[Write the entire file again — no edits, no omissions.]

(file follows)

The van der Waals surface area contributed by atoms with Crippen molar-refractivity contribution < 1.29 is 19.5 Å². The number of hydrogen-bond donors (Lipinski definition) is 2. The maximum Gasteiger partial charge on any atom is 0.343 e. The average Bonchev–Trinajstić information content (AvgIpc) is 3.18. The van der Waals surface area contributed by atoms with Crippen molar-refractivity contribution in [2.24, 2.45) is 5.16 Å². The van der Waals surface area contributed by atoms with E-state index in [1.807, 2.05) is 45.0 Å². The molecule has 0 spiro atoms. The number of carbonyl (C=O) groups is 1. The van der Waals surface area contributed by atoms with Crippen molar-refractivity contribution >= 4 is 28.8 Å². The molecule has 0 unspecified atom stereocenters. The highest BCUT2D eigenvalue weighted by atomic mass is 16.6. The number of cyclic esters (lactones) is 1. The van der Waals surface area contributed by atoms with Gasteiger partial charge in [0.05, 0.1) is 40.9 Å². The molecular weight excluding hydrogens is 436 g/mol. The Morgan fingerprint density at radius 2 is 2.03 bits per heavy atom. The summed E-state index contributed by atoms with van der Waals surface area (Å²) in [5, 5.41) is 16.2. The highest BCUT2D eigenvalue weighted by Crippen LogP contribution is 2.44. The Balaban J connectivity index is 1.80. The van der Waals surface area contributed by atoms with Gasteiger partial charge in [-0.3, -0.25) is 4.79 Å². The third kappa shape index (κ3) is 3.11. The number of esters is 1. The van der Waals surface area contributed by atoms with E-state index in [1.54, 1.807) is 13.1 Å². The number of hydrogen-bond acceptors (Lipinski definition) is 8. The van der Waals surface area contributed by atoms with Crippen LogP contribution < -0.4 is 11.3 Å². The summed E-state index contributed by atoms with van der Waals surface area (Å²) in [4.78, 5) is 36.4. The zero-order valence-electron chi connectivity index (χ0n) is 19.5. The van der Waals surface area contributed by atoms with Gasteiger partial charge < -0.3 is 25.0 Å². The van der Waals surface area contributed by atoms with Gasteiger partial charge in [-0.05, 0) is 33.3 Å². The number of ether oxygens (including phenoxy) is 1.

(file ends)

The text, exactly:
The van der Waals surface area contributed by atoms with Crippen molar-refractivity contribution < 1.29 is 19.5 Å². The number of hydrogen-bond donors (Lipinski definition) is 2. The maximum Gasteiger partial charge on any atom is 0.343 e. The average Bonchev–Trinajstić information content (AvgIpc) is 3.18. The van der Waals surface area contributed by atoms with Crippen molar-refractivity contribution in [2.24, 2.45) is 5.16 Å². The van der Waals surface area contributed by atoms with E-state index in [1.807, 2.05) is 45.0 Å². The molecule has 0 spiro atoms. The number of carbonyl (C=O) groups is 1. The van der Waals surface area contributed by atoms with Crippen molar-refractivity contribution >= 4 is 28.8 Å². The molecule has 0 unspecified atom stereocenters. The highest BCUT2D eigenvalue weighted by atomic mass is 16.6. The number of cyclic esters (lactones) is 1. The van der Waals surface area contributed by atoms with Gasteiger partial charge in [0.05, 0.1) is 40.9 Å². The molecular weight excluding hydrogens is 436 g/mol. The Morgan fingerprint density at radius 2 is 2.03 bits per heavy atom. The summed E-state index contributed by atoms with van der Waals surface area (Å²) in [5, 5.41) is 16.2. The highest BCUT2D eigenvalue weighted by Crippen LogP contribution is 2.44. The Balaban J connectivity index is 1.80. The van der Waals surface area contributed by atoms with Gasteiger partial charge in [-0.3, -0.25) is 4.79 Å². The third kappa shape index (κ3) is 3.11. The number of esters is 1. The van der Waals surface area contributed by atoms with E-state index in [1.54, 1.807) is 13.1 Å². The number of hydrogen-bond acceptors (Lipinski definition) is 8. The van der Waals surface area contributed by atoms with Crippen LogP contribution < -0.4 is 11.3 Å². The summed E-state index contributed by atoms with van der Waals surface area (Å²) in [4.78, 5) is 36.4. The zero-order valence-electron chi connectivity index (χ0n) is 19.5. The van der Waals surface area contributed by atoms with Gasteiger partial charge < -0.3 is 25.0 Å². The van der Waals surface area contributed by atoms with Gasteiger partial charge in [-0.05, 0) is 33.3 Å². The number of ether oxygens (including phenoxy) is 1.